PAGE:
Wondaland Arts Society

4.0/5.0

Since her Metropolis EP landed in 2007, the unconventional pop entity and visionary “alien from outer space, cybergirl without a face” known as Janelle Monáe, has been trying to tell us about the world of tomorrow. Self-proclaimed time travelers attempting to save us from ourselves might be a joke phenomenon, but Dirty Computer is the future fable we need in today’s troubled, Trumpian times. As Monáe declared in her unequivocal 2018 Grammy speech – “We come in peace, but we mean business.”

After five years of acting and activism, including star turns in Hidden Figures and the Oscar winning Moonlight, Monáe’s third official full-length offering, Dirty Computer, arrives in glorious widescreen technicolor. It’s an audio/visual concept album that details a near-future narrative set in a totalitarian society, where Monáe plays an outlaw figure rejected from society because her internal circuit board has been corrupted, rendering her ‘dirty’ – basically she’s a liberated rebel, a glitch in the Matrix, a “young, black, wild and free” Neo. “I think it speaks to where we are right now,” Monáe explained to Rolling Stone, “and what we’ve gone through recently as black millennials, and as women, and as Americans.”

Monáe’s previous albums, The ArchAndroid and The Electric Lady, have felt like cinematic epics, so it’s no surprise that, like Beyoncé’s Lemonade, Dirty Computer comes with it’s own 50-minute Afrofuturist “emotion picture” movie (it’s unclear if this is an album that comes with a movie or a movie that comes with an album or if there’s a difference either way). Monáe has been ahead of the curve with her visuals and penchant for science-fiction, having previously referenced everything from Fritz Lang to Philip K. Dick in her work. Dirty Computer takes these influences to the next level, throwing in additional nods to everything from secret Chechnyan prisons, Vibranium, Barack Obama and the work of artist Wangechi Mutu (she’s been kind enough to include a guide to the album’s inspirations by typing “I am a dirty computer” into this interactive website). With Black Panther bringing Afrofuturism to the masses, it was with a gesture of solidarity that the trailer for Dirty Computer was initially shown before selected cinema screenings of the Marvel movie (if there’s any justice in this world, they’ll ask Monáe to curate the next Black Panther soundtrack).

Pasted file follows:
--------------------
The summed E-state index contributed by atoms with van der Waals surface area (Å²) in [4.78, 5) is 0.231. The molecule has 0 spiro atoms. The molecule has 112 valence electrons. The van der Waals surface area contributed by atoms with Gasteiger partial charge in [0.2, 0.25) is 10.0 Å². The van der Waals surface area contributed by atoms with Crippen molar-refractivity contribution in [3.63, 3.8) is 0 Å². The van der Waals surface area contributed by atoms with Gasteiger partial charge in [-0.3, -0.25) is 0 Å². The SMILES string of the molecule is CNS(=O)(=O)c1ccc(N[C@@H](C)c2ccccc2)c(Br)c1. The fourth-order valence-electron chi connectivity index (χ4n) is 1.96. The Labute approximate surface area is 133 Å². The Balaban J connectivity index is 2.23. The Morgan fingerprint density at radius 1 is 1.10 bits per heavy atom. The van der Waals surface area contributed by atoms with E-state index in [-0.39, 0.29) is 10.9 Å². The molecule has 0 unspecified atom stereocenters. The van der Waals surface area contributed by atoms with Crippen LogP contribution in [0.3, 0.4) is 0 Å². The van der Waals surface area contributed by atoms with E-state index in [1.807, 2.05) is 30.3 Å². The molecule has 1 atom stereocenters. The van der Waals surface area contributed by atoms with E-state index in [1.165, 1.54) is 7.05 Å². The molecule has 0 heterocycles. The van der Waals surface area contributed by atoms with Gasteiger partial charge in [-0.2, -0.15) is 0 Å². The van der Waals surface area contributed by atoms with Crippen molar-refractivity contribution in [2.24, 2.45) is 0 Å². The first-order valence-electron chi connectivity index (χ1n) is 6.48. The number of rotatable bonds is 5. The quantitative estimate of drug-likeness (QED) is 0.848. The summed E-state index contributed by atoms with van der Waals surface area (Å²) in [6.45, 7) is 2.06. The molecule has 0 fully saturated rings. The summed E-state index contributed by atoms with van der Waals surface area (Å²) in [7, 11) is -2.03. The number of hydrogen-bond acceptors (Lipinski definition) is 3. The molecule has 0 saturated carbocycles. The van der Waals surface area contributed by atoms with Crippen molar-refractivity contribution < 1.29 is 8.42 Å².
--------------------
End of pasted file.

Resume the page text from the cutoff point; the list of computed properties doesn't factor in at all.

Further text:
This time around Monáe’s stories are still wrapped in futurist narratives, but the messages are streamlined. Thematically, Dirty Computer is a manifesto about love, black excellence, girl power, freedom, respect, otherness, sex-positivity, and queer-friendly utopianism. Monáe has conceived an album for the marginalized, fueled by love that doesn’t see difference as a flaw but instead marvels at the beauty of imperfection.

Although Monáe has previously dealt with similar themes (lyrical references to electricity are also still in abundance), her work has always been high concept but operating at a disconnect. Monáe has felt like the kind of artist you want to love but couldn’t quite get close to, an alienation resulting from her overly complicated android alter-egos. But on Dirty Computer we learn that the Kansas girl isn’t the ArchAndroid tin man after all; she has feelings, desires and a beating heart. In this respect, Dirty Computer surpasses Monáe’s past work in both its intent and delivery, and that’s largely because it’s not afraid to be explicit. In fact, if you take what Monáe told the New York Times at face value, the album might be the most unadulterated version of Janelle Monáe we’ve seen – “I knew I needed to make this album and I put it off and put it off because the subject is Janelle Monáe.”

Ushering in a new era of openness for Monáe, Dirty Computer is simultaneously her most confident and intimate offering to date, as she sings on “Make Me Feel”, “It’s like I’m powerful with a little bit of tender.” The contrast runs through the entire album, from “So Afraid”’s declarations of vulnerability (“I’m fine in my shell/I’m afraid of it all”), to “Django Jane”’s fearless battle cry against the threats Monáe perceives being made against her rights as “a woman, as a black woman, as a sexually liberated woman, even just as a daughter with parents who have been oppressed for many decades,” as she told The Guardian.